Wistful and full of longing, Clare unflinchingly addresses the contradictions of this human incarnation. She grew up in a village of loggers who cut down the forests they know and love better than any urban environmentalists do. She is indebted to her father for teaching her masculinity and construction skill, yet he also ... her repeatedly. She loves to hike and build, even as she does not want to attempt to transcend her disability and try to be something she's not. She is an eloquent writer, flipping off a childhood misdiagnosis of mental ... . She moved away to find ... community in the city and discovered that, while urban liberals talk the talk, ... often find more real acceptance in cozy rural towns. She does not know if she is man or woman. She wants to love her body but does not know how to begin.
Clare's anecdotes and theories are rather loosely connected. To bring it together, I thought this book asked the question between the lines, "How can we save what we love?" Part of Clare's answer is that we must begin by being honest about what we love and what we hate, and about how we sometimes love and hate the same thing (for example, pornographic images of a paraplegic woman, finally represented as attractive, but only because she fits the paradigm of a white, blonde sex object). Another part of her answer is that we must begin to love the only body we will ever have: our raped, transgendered, disabled, strong, anxious, and proud bodies.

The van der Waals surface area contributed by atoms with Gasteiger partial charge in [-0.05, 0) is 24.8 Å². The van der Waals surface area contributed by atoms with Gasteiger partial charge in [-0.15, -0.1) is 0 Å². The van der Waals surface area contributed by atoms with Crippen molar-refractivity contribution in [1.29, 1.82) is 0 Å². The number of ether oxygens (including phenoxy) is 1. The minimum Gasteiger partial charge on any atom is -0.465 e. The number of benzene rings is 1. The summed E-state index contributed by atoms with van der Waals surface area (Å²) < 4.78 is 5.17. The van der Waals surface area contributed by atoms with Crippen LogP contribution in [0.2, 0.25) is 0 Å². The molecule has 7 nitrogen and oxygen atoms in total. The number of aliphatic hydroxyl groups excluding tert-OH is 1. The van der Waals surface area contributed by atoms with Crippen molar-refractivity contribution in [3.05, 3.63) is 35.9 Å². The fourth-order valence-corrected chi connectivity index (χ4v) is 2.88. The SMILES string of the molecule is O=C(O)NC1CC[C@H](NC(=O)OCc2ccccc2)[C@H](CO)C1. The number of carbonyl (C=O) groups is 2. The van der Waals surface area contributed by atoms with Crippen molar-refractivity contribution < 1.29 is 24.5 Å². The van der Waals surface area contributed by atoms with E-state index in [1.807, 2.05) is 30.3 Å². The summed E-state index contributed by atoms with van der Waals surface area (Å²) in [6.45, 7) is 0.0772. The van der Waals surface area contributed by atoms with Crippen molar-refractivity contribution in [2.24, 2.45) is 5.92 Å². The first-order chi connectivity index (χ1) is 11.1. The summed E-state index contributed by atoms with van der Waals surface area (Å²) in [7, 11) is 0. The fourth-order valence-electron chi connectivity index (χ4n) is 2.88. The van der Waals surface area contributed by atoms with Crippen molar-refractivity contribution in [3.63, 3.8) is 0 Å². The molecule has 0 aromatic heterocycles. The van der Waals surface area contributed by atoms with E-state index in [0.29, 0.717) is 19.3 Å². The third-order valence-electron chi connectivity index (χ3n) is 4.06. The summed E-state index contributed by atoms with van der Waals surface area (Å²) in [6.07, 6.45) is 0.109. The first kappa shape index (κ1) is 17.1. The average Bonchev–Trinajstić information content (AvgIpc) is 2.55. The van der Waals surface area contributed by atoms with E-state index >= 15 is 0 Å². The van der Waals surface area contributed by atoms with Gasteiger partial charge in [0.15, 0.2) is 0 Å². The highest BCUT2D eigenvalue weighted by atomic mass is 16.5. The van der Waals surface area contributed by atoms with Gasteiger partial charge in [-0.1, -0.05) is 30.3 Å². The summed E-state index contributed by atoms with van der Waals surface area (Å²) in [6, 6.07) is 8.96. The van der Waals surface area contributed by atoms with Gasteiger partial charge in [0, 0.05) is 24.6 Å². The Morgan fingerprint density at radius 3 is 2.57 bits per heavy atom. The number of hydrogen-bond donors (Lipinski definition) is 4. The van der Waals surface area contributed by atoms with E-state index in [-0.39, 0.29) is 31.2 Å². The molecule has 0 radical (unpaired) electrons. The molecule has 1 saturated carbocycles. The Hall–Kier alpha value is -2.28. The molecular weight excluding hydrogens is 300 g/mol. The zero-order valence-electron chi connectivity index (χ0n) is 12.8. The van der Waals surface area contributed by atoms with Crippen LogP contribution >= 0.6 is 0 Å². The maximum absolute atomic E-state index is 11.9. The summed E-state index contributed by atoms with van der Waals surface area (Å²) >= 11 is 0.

This was the first book on disability theory I have ever read, and it made me want to read more. I liked how Clare worked with with another theorists' idea that "impairment" refers to physical limitation, while "disability" is caused by society's rejection, ignorance, and discrimination against people with physical impairments. She did a good job of illustrating the difference in her own life. Impairment is why she cannot reach the summit of most mountains; disability is why people stare at her in the grocery store. Her unquenchable desire to reconnect with the sensuality, love, and lust that is her birthright inspires me to work on reconnecting with my sexuality as well.